"I've written two books," candidate Barack Obama told a crowd of teachers in Virginia in July of 2008. The crowd applauded. "I actually wrote them myself."
In his massive new biography about Obama's pre-presidential years, Rising Star: The Making of Barack Obama, Pulitzer Prize winner David Garrow chose to cut this literary baby in half. Yes, Obama had help with his 1995 masterpiece, Dreams from My Father – a lot of help – but it sure as hell did not come from local editorial guru Bill Ayers. In the book, Garrow does not even raise the Ayers question. It is seemingly beneath his dignity. The help allegedly came from a law school buddy named Rob Fisher.
As to Obama's presumed genius, Garrow never quite endorses it, but he does not challenge it, either. He makes no comment, for instance, on the literary quality of Obama's first published essay, "Breaking the War Mentality," written during Obama's senior year at Columbia. He should have.
The essay is clunky, pedestrian, and wonkish, a C- paper in freshman comp – maybe less, given that there are five sentences in which the noun and verb do not agree. As a curiosity, both Garrow and earlier biographer David Maraniss quote the same one of those five sentences, and each fixes it to make the grammatical problem either go away or look less obvious.............Read more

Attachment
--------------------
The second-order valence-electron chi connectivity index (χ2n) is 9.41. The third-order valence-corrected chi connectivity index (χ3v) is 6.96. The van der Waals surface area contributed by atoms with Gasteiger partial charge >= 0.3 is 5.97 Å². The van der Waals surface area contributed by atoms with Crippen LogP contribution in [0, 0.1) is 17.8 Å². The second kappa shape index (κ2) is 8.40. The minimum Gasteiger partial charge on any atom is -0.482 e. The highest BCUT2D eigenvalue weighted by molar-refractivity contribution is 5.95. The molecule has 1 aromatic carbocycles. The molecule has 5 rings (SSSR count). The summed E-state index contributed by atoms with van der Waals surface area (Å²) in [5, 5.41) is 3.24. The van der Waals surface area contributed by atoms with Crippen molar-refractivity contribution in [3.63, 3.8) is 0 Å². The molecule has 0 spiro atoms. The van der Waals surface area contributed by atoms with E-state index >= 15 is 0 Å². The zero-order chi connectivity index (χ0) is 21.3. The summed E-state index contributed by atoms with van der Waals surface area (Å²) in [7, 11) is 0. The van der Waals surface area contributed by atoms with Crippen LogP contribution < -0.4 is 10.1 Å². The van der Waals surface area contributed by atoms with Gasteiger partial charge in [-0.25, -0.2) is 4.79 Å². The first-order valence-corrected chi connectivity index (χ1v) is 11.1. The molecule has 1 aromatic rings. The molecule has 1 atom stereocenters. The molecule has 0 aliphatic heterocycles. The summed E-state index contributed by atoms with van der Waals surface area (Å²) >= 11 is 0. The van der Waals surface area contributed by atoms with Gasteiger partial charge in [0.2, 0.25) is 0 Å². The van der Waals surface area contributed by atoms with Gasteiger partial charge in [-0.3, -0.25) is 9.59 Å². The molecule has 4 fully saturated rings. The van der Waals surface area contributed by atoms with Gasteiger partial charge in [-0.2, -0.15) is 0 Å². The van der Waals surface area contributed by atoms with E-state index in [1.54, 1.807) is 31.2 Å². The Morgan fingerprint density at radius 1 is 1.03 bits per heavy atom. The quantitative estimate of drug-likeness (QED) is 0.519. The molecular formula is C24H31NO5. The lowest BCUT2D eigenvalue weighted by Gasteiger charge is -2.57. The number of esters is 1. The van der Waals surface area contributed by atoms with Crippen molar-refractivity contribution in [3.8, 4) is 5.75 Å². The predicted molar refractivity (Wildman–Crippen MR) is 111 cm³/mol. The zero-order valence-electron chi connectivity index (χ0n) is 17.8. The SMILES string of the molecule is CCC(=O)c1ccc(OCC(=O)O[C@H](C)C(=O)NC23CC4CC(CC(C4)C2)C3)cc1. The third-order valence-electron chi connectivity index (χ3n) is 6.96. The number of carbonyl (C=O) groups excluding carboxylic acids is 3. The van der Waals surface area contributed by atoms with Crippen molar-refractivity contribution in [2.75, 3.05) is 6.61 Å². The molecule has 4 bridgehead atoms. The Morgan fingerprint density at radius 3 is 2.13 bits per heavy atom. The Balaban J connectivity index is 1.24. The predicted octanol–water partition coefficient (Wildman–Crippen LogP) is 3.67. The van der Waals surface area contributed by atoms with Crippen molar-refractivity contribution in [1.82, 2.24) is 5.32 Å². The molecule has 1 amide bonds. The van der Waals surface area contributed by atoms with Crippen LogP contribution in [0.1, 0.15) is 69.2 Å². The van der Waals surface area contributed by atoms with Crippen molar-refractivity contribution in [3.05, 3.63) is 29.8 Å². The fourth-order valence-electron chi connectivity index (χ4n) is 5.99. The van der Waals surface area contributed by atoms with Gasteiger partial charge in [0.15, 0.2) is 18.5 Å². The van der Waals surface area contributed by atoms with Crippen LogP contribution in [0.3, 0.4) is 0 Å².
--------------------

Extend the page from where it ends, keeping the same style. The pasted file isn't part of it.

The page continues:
So When Exactly Did Bill Ayers and Barack Obama Meet? In his massive new biography about Barack Obama's pre-presidential years, Rising Star: The Making of Barack Obama, Pulitzer Prize-winner David Garrow makes hash out of the lie that preserved Obama's candidacy in 2008. That said, he pulls back from the implications of his own revelations to protect what remains of Obama's literary reputation.
In the way of background, during an April 2008 presidential primary debate on ABC, George Stephanopoulos said about Bill Ayers and pals, "They bombed the Pentagon, the Capitol, and other buildings. He's never apologized for that." He then asked Obama, "Can you explain that relationship for the voters and explain to Democrats why it won't be a problem?"
"This is a guy who lives in my neighborhood," said Obama dismissively of Ayers. "He's not somebody who I exchange ideas from [sic] on a regular basis."
The question fueled what the L.A. Times called a "storm of criticism." The rage was directed not at Obama for his dissembling, but at Stephanopoulos for his effrontery. How dare he ask Obama about an "obscure sixties radical"? asked Michael Grunwald of Time. The media chose not to follow up. If they had, Hillary Clinton would have won the nomination............